There’s an immense amount of confusion in the financial press about the possibility of runaway inflation.
There are two reasons behind this, I think. The last bout of this kind of inflation in the US happened in the second half of the 1970s. That’s almost a half-century ago, so there aren’t that many people still working who have experienced the phenomenon. Second, for most reporters today, like most politicians, a dramatic presentation is much more important than showing actual expertise or mastery of the facts.
Lots of stuff happened in the 1970s: two oil shocks; overall price controls; sharp increases in food prices. The overall rate of increase in Personal Consumption Expenditures index (PCE), the Fed’s preferred measure of inflation, during the second half of the 1970s was:
That was bad, but not the worst. That’s because a considerable number of workers at that time had contracts that adjusted their wages up for inflation. Many, though, didn’t.
The really bad thing happened when inflation began to seriously erode the purchasing power of savings in bank accounts or in fixed income instruments. Seeing their purchasing power erode, individuals–and even big publicly-held companies–started to put their cash as fast as they could into tangible assets, like gold, or jewelry, or real estate, or coins and stamps, or timberland, or comic books or just big stashes of stuff they might need one day (or hoped they could resell at a higher price).
That was the really bad thing, the change in expectations about inflation, and resulting loss of confidence in the currency. It took about a decade of very high interest rates (and resulting economic pain) to subdue these there’ll-be-ever-higher-inflation impulses.
The important question, I think, is whether we’re on the verge of a rerun of the late 1970s. Personally, I don’t think so. The experience of the past forty+ years have instilled the idea that high levels of inflation won’t happen. In fact, today’s inflation “problem,” if there is one is that for six of the past eight years inflation has remained below the government target of +2.0%.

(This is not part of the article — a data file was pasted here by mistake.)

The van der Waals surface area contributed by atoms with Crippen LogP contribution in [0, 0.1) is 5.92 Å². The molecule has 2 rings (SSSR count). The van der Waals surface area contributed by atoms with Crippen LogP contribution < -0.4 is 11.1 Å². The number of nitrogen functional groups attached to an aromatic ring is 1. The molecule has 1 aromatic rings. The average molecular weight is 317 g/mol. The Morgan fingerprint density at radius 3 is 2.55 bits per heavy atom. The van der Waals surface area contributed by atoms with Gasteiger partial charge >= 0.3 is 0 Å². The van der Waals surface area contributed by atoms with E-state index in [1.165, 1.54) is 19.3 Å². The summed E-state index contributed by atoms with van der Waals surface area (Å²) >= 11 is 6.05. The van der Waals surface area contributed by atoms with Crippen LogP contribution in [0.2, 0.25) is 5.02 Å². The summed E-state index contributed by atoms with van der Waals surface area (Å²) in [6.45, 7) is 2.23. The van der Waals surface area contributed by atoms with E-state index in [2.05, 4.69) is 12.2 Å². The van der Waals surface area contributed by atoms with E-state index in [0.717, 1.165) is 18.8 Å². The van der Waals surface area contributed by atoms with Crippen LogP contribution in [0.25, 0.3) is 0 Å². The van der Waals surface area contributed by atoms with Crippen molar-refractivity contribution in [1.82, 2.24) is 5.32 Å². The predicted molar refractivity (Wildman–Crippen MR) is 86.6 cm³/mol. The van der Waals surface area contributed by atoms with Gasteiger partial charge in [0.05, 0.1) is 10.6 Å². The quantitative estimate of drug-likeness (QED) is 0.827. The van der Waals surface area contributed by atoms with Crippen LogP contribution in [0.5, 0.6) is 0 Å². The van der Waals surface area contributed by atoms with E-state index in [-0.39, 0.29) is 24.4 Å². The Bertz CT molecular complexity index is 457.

Recent US figures, using the CPI (which overstates inflation a bit):
2021 through March +1.9%.
To sum up, the most important question for assessing inflationary tendencies is are we seeing the kind of panic buying and hoarding that characterized the late 1970s in the US?
I certainly don’t remember the 70s that well. I do remember telling my dad to buy Apple instead of IBM, and he showed me on value line that the r&d of IBM was larger than apple revenue, and that computers shouldn’t be toys.
But something you were talking about – gold — craze because gold ownership only became legal in 73, various real estate ventures — tax losses that needed because of tax reform in the 80s. Buying mexican pesos before devaluation, well the never made sense.
If anything that is exactly what we are seeing now. Tesla. Bitcoin. Copper. People are jumping on anything that can get them ahead. Series of rolling bubbles.